WSU started a safety in the season opener who converted from running back a week earlier. On paper, the Cougars are building some solid depth, but as we've seen over the years, WSU has had a hard time maintaining Pac-12 quality depth, especially on the defensive side of the ball. Maybe it is finally over that hump, but even if that's true, it may not be easy to stay there.


Mike Leach's best defense at Texas Tech belonged to Ruffin McNeill, now the head coach at ECU. That defense was about pressure, yes, but it was also about dropping players into space to fill the gaps. It would give up big plays in the run game, but also would force turnovers in the passing game -- two aspects that are inevitably linked. You often can't get the one without giving up the other.

The defense created turnovers by creating confusion. When the blitz came, defensive linemen and linebackers would drop to fill in holes. It put players in position to create turnovers not by simply bringing pressure and leaving the secondary in man, but by bringing pressure with players dropping into zone.

Simply bringing pressure to bring pressure is a high-risk scenario. Mitigating the risk by confusing the quarterback with surprise zone drops is a way confuse the offense and create turnovers while taking away the easy hot reads.

The aggressiveness and confusion requirements give us a few ideas about which schemes could apply those principles. While we don't know exactly what Leach would prefer, or if he's even hiring based on scheme, we do know a bit about what that defense would need to look like to be successful opposite an Air Raid offense.

Candidate list

Rex Ryan

No. Just ... no. (Photo: Andrew Weber-USA TODAY Sports)

A lot of names have already been floated. Let's break 'em up into a few categories.

Coaches with WSU or local ties

This is an obligatory category in a college search. There is an opening? Hire that player or coach who was once good here! This is where guys like Chris Ball get thrown in. Never mind the fact Ball is probably happy with his current gig at Arizona State, he has WSU ties! Hey maybe Marcus Trufant wants to get into coaching, he was a great player for WSU.

Is it possible the new defensive coordinator will have WSU ties? Sure, but doubtful.

Local candidates are also popular darts to be thrown against the wall. The Seahawks have a great defense, but it seems unlikely Ken Norton Jr. or Kris Richard or others would come to Pullman. Richard is an excellent defensive backs coach, so that would be a fun pipe dream.

The big names

Rex Ryan is about to get fired, maybe WSU can get him. Leach spent a week at Jets practice once! Will Muschamp, Bo Pelini and others are also looking for work. All are pipe dreams ranging from never, ever, ever to really unlikely. Unless the Cougars are going to pay a coach more than $1 million a year, it's not going to happen.

Rumored candidates who might not make much sense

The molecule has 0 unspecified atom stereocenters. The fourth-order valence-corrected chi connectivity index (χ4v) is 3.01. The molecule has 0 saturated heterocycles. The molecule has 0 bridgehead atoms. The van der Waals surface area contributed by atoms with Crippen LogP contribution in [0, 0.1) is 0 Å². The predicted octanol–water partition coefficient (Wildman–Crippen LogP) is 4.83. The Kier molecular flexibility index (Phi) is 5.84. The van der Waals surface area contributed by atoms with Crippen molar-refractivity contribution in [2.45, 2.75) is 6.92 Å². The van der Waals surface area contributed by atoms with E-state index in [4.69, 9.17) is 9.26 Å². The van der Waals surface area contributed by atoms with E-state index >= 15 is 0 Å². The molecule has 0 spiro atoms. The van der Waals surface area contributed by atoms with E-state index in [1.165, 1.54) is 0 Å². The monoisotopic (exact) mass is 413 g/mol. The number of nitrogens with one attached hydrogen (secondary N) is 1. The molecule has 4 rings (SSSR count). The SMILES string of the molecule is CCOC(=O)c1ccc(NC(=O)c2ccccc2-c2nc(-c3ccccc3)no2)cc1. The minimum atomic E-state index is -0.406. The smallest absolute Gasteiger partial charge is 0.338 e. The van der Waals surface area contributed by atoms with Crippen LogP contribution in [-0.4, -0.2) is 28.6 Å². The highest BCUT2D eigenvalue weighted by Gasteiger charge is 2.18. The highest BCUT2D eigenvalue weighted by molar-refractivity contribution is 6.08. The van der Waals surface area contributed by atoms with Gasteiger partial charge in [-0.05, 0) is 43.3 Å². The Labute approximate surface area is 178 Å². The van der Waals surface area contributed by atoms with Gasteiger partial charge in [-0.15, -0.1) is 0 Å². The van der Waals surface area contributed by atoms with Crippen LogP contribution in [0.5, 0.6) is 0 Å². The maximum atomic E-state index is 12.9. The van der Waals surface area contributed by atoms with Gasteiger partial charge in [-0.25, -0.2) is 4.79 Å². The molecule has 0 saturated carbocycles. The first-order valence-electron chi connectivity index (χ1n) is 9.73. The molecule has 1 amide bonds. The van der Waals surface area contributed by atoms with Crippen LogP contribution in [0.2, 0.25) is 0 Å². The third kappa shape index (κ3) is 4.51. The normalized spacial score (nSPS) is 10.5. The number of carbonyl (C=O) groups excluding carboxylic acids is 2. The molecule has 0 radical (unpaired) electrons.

Several names have been mentioned in the last week, including Clancy Pendergast, Ellis Johnson, Kalani Sitake and Andy Buh. Those four would appear to be unlikely going on fit and situation. Pendergast is an excellent defensive coordinator, but is probably a better fit for the NFL. He reportedly hates to recruit and his pro-style defense may not be a great fit opposite the Air Raid.

Johnson made more than $800,000 at Auburn and just got fired. He has deep SEC ties and a move to Pullman and the Pac-12 doesn't make a lot of sense.

Buh was fired at Cal after a season of really bad Bears defense. Selling him as the solution with the most recent line on his resume would be a very tough sell. There are ties to Leach and Buh might come well reviewed from coaches Leach trusts, but the smell of that Cal defense is far from wearing off.

Sitake, the current Utah defensive coordinator, is reported to have issues with his current situation. He may be unhappy, but he also makes $500,000 a year. Maybe he'd jump in the conference after a decade with the Utes, but that's far from certain. Throw in the fact he may have to take a pay cut and it seems less likely.

Rumored candidates who make sense

Jacob Thorpe put together a solid list of candidates generating a little more buzz. That list includes Manny Diaz, Todd Orlando and Barry Odom.

Despite some well-known issues at Texas, Diaz would make a ton of sense. He's had success everywhere he's coached and got caught up in a tire-fire of a situation in Austin. He's known for his fire zone blitzes and exotic fronts used to create confusion for opposing offenses. He's had a ton of success as a coordinator including against the pass, run and in forcing turnovers. His resume is impressive. His Louisiana Tech defense forced 40 turnovers this season, the most in the country and a whopping 32 more than WSU.

Orlando -- currently the defensive coordinator at Utah State -- has had success at a couple of spots, including as the defensive coordinator at Connecticut when the Huskies reached the Fiesta Bowl. His defenses tend to fare well against the pass and he has some experience coaching defensive backs, a nice plus.

Odom is current the defensive coordinator at Memphis, but does have a tie to the current WSU staff. He coached at Missouri with David Yost, so WSU should know what it would be getting. He's done more with less at Memphis, but it may not be easy to pry him away. Arkansas and a few other teams have shown interest, but Odom is yet to jump. He has experience coaching defensive backs and was even the recruiting coordinator at Missouri for a bit.  From how well respected he appears to be and the results he's gleaned at Memphis, it appears Odom would be a very strong hire.

Other potential fits

Houston's David Gibbs could be looking for work depending on how the coaching change at Houston shakes out. He has a ton of NFL experience and has a background coaching the secondary. His defenses at Houston fared well, even with an offense that throws the ball a good amount. Houston's defense also finished fifth in the country in turnovers forced with 30.